Dr Anthony Fauci, director of the National Institute of Allergy and Infectious Diseases, said health officials were beginning to see “a number of cases” as reinfections this week.
“Well-documented cases,” he said, “of people who have been infected, after a relatively short period of time, measured from weeks to several months, return, expose themselves and become infected again.”
“So you really have to be careful not to be completely ̵
Although it is possible to be re-infected with the virus, there are still questions that scientists are working to answer, including who is more likely to be reinfected and how long antibodies protect people from another infection.
Scientists are studying how long antibodies last
Researchers at the University of Arizona have found that antibodies that protect against infection can persist for at least five to seven months after infection with Covid-19.
With a pandemic of less than a year, it will probably take some time before scientists can get a clear picture of immunity.
“However, we know that people infected with the first SARS coronavirus, which is the most similar virus to SARS-CoV-2, still see immunity 17 years after infection. “If SARS-CoV-2 is something like the first one, we expect the antibodies to last at least two years and it’s unlikely to be much shorter,” Deepta Bhattacharya, an immunobiologist at the University of Arizona School of Medicine, told CNN earlier.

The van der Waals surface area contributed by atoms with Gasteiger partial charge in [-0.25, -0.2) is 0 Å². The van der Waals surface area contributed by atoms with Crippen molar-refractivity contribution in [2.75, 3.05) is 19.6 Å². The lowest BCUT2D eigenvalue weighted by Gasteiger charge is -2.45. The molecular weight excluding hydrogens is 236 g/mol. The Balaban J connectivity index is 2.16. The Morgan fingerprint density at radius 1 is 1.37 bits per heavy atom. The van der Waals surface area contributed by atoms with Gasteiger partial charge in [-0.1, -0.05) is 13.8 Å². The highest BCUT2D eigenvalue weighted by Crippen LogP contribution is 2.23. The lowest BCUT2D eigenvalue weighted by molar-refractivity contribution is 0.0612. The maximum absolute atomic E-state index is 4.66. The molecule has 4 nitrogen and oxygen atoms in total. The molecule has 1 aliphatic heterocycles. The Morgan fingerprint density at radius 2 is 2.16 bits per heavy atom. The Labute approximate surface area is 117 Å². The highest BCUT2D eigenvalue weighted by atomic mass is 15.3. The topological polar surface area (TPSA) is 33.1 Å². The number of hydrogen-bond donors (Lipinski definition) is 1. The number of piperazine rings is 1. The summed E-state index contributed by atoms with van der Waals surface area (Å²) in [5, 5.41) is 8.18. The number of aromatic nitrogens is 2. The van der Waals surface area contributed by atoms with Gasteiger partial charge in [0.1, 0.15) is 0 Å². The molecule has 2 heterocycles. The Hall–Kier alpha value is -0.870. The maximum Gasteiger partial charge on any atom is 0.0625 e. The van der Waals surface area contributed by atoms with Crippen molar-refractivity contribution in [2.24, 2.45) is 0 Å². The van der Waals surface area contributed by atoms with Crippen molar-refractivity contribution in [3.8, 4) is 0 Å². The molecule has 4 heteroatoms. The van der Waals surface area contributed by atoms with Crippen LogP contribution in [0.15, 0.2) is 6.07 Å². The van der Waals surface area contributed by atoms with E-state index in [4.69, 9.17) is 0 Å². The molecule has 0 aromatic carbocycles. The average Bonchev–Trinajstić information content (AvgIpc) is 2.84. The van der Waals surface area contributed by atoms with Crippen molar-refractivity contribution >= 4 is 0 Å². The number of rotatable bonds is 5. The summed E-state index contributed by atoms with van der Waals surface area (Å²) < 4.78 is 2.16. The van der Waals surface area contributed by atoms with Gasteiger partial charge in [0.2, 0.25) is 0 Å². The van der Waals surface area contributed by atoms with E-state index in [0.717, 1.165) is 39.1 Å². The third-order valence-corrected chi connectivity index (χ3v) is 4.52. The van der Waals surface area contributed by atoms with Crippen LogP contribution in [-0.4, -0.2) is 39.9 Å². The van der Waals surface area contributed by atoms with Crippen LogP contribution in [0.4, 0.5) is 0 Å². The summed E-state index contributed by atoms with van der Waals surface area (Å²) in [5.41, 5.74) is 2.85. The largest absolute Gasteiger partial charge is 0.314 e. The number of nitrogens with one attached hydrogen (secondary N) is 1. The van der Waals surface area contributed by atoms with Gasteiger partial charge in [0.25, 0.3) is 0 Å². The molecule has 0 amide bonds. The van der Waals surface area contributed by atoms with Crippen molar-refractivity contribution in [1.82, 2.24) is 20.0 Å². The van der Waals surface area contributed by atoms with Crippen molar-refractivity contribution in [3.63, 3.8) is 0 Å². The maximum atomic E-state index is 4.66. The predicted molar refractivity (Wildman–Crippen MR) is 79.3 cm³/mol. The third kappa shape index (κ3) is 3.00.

Other studies, one from Massachusetts and the other from Canada, support the idea of long-term immunity.
It is unclear how the second infections may affect each Covid-19 vaccine. The Nevada man experienced more critical symptoms during his second infection, while the Hong Kong man had no obvious symptoms during his reinfection.
How severe the disease is can affect antibodies
There is something else that researchers have begun to notice: People who have a more severe attack of the disease tend to have a stronger immune response.
“There is a difference between asymptomatic people who have had a very mild infection, there seems to be a slightly higher number than those who do not have detectable antibodies,” said Swaminathan of the WHO. “But almost everyone who has moderate to severe disease has antibodies.”
Arizona’s Bhattacharya repeated this finding.
“People taken from the intensive care unit had higher levels of antibodies than people with a milder illness,” he said, adding that he still did not know what that would mean for long-term immunity.
CNN’s Maggie Fox contributed to this report.